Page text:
Today, philanthropy has largely sanitized of earlier satirical associations. From concerts such as Live Aid, to the popularity of shows such as The Secret Millionaire, a hit British TV show where benefactors lurk undercover in poor communities to find worthy recipients of their charity, philanthropy has achieved a popular salience that makes acts of giving hard to criticize or question.
Public acclaim, even reverence, for today’s philanthropists is kindled by a largely deferential media, prone to embrace and perpetuate the claim that there is something unprecedented about the new, ‘strategic’ philanthropy at organizations such as the Gates Foundation.
Certain techniques of measurement may be new, such as randomized controlled trials which hail from 1920s but have gained preeminence in development circles over the past 20 years. But the effort to evaluate impact is not.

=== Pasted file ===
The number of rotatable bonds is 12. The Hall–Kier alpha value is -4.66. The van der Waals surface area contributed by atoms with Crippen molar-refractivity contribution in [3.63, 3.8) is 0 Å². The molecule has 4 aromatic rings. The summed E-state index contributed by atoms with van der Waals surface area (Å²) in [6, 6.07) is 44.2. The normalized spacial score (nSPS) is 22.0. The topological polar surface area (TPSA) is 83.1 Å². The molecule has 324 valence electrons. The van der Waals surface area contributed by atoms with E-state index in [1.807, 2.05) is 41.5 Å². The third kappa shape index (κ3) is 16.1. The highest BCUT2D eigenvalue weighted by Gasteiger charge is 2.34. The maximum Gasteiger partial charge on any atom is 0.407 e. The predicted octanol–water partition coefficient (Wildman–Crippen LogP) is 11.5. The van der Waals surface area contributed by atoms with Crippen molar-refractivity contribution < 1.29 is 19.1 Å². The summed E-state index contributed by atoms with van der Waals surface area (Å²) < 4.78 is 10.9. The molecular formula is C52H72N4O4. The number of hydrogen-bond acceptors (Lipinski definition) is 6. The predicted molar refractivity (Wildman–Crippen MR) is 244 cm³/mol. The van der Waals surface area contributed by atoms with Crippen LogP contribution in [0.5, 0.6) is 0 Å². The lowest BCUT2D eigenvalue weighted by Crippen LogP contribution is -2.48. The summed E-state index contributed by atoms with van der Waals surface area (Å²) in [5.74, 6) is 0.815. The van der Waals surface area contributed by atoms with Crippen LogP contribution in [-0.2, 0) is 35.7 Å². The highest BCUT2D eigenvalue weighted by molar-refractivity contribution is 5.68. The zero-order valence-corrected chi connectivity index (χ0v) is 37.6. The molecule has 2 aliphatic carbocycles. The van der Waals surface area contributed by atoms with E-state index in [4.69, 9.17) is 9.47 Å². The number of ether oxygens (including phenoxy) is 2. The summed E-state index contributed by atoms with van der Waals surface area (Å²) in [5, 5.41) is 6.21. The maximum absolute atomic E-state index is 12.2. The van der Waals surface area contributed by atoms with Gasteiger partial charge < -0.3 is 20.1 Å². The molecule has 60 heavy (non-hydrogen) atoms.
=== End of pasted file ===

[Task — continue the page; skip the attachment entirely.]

And yet, time and again, today’s philanthrocapitalists tend to ignore their historical precursors. A good example is a recent article by Napster co-founder Sean Parker in the Wall Street Journal. Parker suggests that’s what unusual about the new global elite is their ‘hacker’ mentality. In his words, the ‘newly minted hacker elite is an aberration in this history of wealth creation.’ For evidence he cites the young age of today’s elite: the fact that many tech billionaires achieved success before turning 40. Then he contrasts the new ‘hacker’ elites with ‘antiquated’ traditional philanthropic foundations that, he claims, are uninterested in gauging their effectiveness.